Out and about in Tehran

March 31

We headed out and drove past the former US Embassy. As I have found everywhere, photos are not allowed around embassies, government buildings, military sites or oil production areas. So of course, we snapped a few.

From there we headed for near the in-town airport, from which most domestic flights ensue, to see the Azadi Tower. It was designed and built by a 24 year old architecture student and used to be the icon that represented Tehran. It has been replaced by a tall, rather non-descript radio tower now. I think this one is much more representative. It is multi-level and we were able to go to the top. Inside houses a museum on several levels.

As we were exiting we were approached by a local radio station that broadcasts from the tower for an interview. Gabe agreed to be our spokesperson and again we were impressed with the warmth towards us as Americans.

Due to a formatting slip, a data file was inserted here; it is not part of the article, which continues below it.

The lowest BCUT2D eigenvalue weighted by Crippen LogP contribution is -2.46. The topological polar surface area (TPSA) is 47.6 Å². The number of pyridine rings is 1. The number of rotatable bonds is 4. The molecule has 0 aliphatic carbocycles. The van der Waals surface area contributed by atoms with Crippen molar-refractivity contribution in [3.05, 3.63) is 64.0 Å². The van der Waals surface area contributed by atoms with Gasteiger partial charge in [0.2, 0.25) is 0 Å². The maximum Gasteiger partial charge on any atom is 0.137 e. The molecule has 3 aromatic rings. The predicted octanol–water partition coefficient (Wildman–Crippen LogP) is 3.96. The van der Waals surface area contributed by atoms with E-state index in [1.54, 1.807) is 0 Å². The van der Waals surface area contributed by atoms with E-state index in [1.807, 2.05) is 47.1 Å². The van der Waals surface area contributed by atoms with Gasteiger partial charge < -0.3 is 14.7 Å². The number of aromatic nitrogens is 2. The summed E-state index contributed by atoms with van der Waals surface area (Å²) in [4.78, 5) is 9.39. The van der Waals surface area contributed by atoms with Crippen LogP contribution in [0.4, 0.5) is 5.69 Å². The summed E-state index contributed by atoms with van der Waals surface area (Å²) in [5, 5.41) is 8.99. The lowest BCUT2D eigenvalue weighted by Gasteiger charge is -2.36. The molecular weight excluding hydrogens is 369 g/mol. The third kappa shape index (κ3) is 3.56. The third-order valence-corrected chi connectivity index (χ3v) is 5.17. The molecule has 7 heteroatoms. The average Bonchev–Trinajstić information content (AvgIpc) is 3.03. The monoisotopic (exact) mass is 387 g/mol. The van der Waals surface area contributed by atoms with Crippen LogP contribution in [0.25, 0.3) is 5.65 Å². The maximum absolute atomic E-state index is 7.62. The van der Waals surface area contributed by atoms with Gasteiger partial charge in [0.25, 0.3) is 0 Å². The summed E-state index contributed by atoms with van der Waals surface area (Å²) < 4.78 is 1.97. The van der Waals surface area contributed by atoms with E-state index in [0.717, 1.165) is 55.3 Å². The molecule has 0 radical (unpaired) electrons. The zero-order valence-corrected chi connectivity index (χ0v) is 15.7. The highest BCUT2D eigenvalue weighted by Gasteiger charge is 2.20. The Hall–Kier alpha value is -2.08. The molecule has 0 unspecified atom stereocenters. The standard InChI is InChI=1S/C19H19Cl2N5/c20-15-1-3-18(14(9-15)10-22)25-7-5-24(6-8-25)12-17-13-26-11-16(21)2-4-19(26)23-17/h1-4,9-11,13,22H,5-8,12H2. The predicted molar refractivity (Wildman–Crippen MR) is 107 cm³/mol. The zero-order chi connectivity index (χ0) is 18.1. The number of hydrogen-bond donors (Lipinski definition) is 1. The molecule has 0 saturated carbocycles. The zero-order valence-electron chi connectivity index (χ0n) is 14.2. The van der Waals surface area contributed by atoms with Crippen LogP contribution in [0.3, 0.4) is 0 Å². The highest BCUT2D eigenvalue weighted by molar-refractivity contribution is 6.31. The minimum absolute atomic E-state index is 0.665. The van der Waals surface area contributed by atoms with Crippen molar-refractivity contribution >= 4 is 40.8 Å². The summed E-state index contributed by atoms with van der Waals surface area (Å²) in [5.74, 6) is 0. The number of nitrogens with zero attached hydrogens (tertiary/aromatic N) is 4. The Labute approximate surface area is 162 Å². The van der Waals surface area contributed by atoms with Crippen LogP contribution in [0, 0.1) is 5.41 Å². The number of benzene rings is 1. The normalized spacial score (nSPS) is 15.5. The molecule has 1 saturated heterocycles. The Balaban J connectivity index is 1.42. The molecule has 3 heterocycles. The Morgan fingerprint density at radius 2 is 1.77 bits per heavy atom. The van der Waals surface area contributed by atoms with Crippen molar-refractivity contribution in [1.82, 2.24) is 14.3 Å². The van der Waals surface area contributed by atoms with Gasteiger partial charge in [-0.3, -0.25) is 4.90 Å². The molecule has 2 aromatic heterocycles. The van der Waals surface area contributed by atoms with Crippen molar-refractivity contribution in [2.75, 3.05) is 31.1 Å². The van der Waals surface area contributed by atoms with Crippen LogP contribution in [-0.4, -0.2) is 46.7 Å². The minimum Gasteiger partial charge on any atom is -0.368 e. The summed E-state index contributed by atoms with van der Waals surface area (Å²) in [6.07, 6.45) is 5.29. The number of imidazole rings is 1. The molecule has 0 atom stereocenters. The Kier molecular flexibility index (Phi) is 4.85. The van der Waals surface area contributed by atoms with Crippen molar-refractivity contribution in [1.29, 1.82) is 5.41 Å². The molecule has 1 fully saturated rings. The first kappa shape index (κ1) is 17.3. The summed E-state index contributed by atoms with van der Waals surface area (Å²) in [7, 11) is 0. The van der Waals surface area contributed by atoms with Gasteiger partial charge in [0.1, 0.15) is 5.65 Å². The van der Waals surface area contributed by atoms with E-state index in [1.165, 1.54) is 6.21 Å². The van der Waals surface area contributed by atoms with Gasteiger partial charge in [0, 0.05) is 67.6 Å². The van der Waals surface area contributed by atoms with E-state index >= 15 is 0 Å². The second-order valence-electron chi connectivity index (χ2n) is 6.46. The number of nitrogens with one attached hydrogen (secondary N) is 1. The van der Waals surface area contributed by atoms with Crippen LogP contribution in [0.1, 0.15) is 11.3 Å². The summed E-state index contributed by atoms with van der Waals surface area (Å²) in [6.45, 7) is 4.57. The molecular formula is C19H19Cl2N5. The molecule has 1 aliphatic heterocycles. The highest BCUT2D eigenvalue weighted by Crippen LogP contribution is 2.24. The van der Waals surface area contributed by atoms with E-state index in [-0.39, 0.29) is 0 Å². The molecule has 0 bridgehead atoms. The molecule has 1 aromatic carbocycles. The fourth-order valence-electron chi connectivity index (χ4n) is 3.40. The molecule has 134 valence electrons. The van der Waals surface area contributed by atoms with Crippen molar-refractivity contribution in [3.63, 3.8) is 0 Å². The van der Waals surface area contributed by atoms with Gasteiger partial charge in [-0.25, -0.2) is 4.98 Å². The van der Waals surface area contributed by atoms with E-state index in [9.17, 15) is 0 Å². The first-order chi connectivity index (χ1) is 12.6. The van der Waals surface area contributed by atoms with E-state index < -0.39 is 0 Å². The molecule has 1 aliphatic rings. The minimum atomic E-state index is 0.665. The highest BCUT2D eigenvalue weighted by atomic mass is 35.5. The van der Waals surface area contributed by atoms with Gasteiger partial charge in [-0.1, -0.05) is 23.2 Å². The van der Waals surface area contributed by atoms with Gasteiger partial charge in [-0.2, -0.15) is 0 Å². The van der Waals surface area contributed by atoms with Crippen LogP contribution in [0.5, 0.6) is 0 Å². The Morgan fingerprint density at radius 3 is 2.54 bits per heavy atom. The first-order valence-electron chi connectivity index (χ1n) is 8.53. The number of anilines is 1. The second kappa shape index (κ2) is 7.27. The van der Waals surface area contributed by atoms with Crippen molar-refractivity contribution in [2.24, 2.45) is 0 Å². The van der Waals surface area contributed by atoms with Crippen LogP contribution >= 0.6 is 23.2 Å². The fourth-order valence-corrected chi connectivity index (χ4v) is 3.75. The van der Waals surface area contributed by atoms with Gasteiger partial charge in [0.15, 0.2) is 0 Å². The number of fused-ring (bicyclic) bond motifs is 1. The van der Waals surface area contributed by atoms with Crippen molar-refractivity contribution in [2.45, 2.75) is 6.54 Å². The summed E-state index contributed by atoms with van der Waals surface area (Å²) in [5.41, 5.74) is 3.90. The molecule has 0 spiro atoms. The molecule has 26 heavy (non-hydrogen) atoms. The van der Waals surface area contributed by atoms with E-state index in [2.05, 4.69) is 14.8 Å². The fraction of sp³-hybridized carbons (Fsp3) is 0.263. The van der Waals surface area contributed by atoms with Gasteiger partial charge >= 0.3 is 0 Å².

Radio Tehran

After the radio interview with host, sound people (women), Ali our guide acted as interpreter.

The Carpet Museum was next. The outside entrance is designed to resemble a loom’s warps.

Inside were some truly massive carpets, many of which were really old. These are all hand-knotted, and I found it helped to illustrate what I had read about in the book The Blood of Flowers. People would work on the design from opposite sides. The pattern would be called out as the knots were tied and the two would meet in the middle. The colors are all natural dyes.

Then it was on to visit Golestan Palace. This is part of a complex that dates back to the 1500s, but the palace was rebuilt to its current form in 1865. It includes a huge, beautiful garden, and many buildings. Many Iranian crafts and Asian and European gifts from state heads during the 18th and 19th century are on display here.

Each day has been so full, and this was no exception.